Pulling from the Hang: What’s It All About?
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According to the 2020 edition of the International Weightlifting Federation’s Technical and Competition Rules and Regulations, a lifter may not pull from the hang. Specifically, in Section 2.5 Incorrect Movements, we find rule 188.8.131.52: “Pulling from the hang, defined as: stopping the upward movement of the barbell during the pull.”
Why does this rule exist? In the past, the English weightlifting term hang, perhaps not well known to international audiences, begged for a definition. But for more than a century we have known the barbell cannot arrive overhead or on the shoulders in a multi-stage manner, such as the old continental style popularized by lifters residing on the continent, e.g., Europe. They pulled the bar to either the thighs or the weightlifting belt where they paused before effectively employing the lower body to produce a strong “second pull.”
We find under Chapter 2 (The Two Lifts) a general description of the snatch (2.2.1) and the C&J (2.3.1). Both sections have for many years stated that “The barbell is gripped, palms downward and pulled in a single movement from the platform…” and “During this continuous movement upward the barbell…”.
Pulling from the hang includes stopping the upward movement of the barbell which is clearly against the rules. Why is there a separate rule dealing with lifting from the hang? How and why did this rule ever come to be?
A Look Back
Bob Hoffman’s 1939 book, Weight Lifting, lists Lift No. 35 as the Two Hands Dead Hang Snatch. A lifter is instructed to stand erect with a barbell, then lower the weights to a location other than the platform. Thus, the hang is simply any barbell location other than on the platform. Hoffman mentions some lifters like to lower very close to the platform, while others prefer to lower only to about knee height.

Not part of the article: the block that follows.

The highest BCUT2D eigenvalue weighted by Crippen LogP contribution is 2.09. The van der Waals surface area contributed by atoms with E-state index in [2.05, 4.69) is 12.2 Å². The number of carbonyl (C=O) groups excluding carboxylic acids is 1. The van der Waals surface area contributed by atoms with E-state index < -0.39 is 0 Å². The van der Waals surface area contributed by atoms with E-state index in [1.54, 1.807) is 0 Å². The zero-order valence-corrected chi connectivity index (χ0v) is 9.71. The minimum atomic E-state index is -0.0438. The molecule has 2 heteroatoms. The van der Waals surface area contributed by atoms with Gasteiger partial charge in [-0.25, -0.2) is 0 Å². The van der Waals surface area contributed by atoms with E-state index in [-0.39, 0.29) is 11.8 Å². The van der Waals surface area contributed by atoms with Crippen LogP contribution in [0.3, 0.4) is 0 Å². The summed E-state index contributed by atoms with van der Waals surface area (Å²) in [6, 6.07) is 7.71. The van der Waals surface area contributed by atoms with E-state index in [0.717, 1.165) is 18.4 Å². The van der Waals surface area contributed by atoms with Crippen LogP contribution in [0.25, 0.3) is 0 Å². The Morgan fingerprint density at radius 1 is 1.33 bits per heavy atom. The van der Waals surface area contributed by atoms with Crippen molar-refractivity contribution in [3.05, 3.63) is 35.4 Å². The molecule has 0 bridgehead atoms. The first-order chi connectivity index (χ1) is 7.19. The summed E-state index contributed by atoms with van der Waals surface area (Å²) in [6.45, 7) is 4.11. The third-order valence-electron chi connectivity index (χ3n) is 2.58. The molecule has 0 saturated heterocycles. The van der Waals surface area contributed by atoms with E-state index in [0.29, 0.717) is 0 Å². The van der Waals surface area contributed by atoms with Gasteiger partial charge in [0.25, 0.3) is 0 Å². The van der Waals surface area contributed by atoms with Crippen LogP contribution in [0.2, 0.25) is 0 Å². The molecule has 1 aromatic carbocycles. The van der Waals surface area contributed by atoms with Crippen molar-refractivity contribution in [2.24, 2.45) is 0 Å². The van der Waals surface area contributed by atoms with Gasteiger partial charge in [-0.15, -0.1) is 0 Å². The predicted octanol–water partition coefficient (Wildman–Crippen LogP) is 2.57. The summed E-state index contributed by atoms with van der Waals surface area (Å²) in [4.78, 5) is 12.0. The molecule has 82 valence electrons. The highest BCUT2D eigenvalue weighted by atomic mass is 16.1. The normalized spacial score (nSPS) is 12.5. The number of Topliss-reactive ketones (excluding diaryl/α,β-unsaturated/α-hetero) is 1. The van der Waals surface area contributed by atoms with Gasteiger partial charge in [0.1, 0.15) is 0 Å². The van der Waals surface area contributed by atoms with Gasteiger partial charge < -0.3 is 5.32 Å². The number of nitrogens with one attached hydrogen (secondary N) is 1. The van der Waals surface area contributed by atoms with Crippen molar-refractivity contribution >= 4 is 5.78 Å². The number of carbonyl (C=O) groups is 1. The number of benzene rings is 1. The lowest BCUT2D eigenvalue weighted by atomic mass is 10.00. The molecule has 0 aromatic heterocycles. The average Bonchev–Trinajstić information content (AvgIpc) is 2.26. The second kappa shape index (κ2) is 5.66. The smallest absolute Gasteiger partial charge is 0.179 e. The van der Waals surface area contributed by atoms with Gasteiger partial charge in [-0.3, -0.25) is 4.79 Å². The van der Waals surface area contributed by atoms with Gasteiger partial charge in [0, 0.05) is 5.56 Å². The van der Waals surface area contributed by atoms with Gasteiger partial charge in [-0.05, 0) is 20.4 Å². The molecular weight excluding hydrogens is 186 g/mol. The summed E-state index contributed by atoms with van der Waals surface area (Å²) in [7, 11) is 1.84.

“The object of this lift is to develop a stronger pull, a better and higher second pull,” Hoffman writes. Despite today’s common habit of dropping the bar back to the platform on every rep, building a “better” second pull with hang repetitions was popular in the past and remains so with insightful lifters today.
Snatches and cleans are very popular with many strength and conditioning coaches. They often include hang versions, so athletes are not required to start with the barbell on the platform. Most S&C coaches reference weightlifting’s explosive second pull as beneficial to these non-lifters, but often the hang position utilized is unlikely to produce the same type of peak power exhibited by weightlifters.
A Better Way Forward
Many of today’s lifters fail to recognize the benefits of lifting from the hang. It is common for lifters to perform a first rep of a snatch or clean, drop the bar to the platform, reposition, and perform another full repetition. Little consideration is given to the benefits of lifting from the hang. Grip and lower back fatigue, along with a consistent hang posture, are challenges for some. The use of pulling blocks, rather than lifting from various hang positions, is often a preferred manner of executing these derivative lifts. However, not everyone has access to proper pulling blocks, so lifting from the hang is a valuable alternative.